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The Important Work of Havruta

By making a change in their local orthodox communities, members of Havruta are changing the entire Jewish world — one rabbi at a time

Members of Havruta in a social event (photo: Facebook)

Havruta is the largest organization for orthodox Jewish gay men in Israel. It provides a safe haven and actively works to inform and educate the religious public about LGBT issues in their communities.

In just a few years, Havruta and Bat Kol, its sister organization for orthodox lesbian women, have created huge changes in Israel’s orthodox world, initiating conversation about LGBT people where previously there was complete silence, and making it possible for orthodox LGBT people to consider maintaining both aspects of their identity. While orthodox Judaism around the world keeps a constant eye on the community in Israel, the organizations’ continuous push for visibility and discourse is slowly but firmly changing the world.

In 2011, Havruta and Bat Kol were among 11 organizations to be awarded a Human Rights Prize from the French government. The organizations were selected out of 157 organizations that applied for the award, for advancing human rights in the world.

In 2014 Havruta collaborated with the Israeli Task Force to issue an information brochure that explains the prevention of HIV infection that was handed out to frum gay Jews- since the subject is banned for discussion in the orthodox community; They came up against Rabbi Shlomo Amar who said “the phenomenon of gay people will be canceled, most of the public is disgusted by it.” They co-hosted the first ever LGBT panel in the religious university Bar Ilan. They met with rabbis to discuss and maybe let them see things differently-changing rabbis’ minds one at a time; They hung rainbow flags in their orthodox neighborhoods. and they did so much more.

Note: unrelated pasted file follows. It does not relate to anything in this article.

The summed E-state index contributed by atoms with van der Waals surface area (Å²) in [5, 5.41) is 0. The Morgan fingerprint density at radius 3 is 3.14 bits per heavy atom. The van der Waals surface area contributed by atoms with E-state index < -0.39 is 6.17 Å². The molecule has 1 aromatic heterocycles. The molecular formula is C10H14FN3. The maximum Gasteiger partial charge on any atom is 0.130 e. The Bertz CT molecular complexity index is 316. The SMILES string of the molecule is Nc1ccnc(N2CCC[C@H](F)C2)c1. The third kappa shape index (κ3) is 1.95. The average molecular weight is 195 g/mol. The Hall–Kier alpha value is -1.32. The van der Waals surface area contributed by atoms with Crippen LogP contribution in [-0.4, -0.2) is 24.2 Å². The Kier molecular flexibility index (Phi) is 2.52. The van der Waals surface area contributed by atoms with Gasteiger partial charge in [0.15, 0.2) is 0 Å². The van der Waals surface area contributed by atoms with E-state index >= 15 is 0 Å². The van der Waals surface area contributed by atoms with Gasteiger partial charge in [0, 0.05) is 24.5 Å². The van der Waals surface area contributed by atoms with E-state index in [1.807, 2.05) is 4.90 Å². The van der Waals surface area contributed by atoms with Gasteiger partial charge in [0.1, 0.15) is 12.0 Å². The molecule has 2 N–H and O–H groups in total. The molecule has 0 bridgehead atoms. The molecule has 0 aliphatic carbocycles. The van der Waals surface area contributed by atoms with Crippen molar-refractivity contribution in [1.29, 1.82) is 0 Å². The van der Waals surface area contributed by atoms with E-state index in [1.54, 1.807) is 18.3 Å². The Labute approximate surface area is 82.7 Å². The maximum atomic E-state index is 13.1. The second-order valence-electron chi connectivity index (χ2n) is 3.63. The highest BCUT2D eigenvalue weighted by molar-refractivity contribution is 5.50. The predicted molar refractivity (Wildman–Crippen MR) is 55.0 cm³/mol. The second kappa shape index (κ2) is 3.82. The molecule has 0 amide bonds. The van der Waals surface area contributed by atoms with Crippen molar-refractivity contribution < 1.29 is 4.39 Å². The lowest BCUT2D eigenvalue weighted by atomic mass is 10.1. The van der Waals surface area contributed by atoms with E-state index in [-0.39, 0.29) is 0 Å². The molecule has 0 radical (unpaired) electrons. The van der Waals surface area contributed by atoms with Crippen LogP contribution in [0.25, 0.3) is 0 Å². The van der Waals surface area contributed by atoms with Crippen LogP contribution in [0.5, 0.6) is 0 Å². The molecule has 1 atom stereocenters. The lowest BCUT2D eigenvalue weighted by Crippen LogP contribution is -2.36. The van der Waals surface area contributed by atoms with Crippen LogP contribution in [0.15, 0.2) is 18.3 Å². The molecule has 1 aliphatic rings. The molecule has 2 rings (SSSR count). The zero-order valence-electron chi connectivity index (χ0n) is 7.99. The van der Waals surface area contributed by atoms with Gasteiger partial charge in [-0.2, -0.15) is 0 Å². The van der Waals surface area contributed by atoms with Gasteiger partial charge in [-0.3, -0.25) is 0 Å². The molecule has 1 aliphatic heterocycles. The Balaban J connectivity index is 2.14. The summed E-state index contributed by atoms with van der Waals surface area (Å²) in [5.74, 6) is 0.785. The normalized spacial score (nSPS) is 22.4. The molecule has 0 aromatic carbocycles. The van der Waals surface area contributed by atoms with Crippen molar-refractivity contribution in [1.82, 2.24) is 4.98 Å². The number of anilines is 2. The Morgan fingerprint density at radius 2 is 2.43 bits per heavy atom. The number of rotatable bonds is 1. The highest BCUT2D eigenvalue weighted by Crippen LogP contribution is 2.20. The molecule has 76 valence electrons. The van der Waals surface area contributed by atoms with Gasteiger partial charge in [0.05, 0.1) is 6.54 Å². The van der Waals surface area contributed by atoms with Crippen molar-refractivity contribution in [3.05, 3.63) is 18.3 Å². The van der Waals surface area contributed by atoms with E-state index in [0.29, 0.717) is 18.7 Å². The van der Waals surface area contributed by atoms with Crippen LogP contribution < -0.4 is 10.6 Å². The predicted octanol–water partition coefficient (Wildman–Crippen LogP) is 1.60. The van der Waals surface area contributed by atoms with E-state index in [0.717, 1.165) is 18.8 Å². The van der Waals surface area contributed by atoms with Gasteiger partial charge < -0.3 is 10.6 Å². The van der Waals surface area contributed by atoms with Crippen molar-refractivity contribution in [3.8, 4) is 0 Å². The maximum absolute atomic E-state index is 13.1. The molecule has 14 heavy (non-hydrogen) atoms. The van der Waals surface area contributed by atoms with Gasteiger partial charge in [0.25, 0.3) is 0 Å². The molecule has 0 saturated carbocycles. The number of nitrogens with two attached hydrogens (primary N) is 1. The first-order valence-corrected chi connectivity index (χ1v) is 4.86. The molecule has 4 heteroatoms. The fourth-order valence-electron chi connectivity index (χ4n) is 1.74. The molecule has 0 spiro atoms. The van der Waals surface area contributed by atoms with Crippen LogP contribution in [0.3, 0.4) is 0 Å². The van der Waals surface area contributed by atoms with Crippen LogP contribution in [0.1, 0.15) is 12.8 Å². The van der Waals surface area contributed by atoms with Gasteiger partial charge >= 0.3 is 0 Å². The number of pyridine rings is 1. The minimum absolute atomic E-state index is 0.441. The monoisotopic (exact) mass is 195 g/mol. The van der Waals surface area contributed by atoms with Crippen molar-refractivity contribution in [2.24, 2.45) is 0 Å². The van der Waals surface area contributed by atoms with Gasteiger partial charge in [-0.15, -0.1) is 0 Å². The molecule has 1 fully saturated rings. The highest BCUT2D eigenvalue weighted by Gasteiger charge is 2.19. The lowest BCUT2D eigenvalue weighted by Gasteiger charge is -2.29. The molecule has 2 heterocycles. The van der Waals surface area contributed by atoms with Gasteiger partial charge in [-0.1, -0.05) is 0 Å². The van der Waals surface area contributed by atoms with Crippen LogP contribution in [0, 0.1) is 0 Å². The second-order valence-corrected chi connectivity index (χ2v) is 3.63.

RELATED: While bias against, and rejection of, LGBT people within the religious Jewish community goes back centuries, amazing changes in the attitudes of religious people and their leaders are bringing great optimism to the many religious LGBT people who reject the notion that they must give up their Jewish observance and community ties because of their orientation.

Over the years Havruta members called on the media for more gay politicians, thanked their rabbis who accepted them publicly and told their personal stories to everyone who wanted to hear and brought their partners with them to synagogue

Of course, their most impactful project yet has been Our Faces, where 44 members published their stories and pictures in the media, coming out to their community.

Havruta’s and Bat Kol’s work has caused a “Silent Revolution,” meaning that while the top extremist rabbis call on the public to ignore them- the people around them, in growing masses, slowly begin to understand that being lesbian or gay is no big deal, that they should accept them as part of the community and “let them solve by themselves their complex issues in front of G-d.”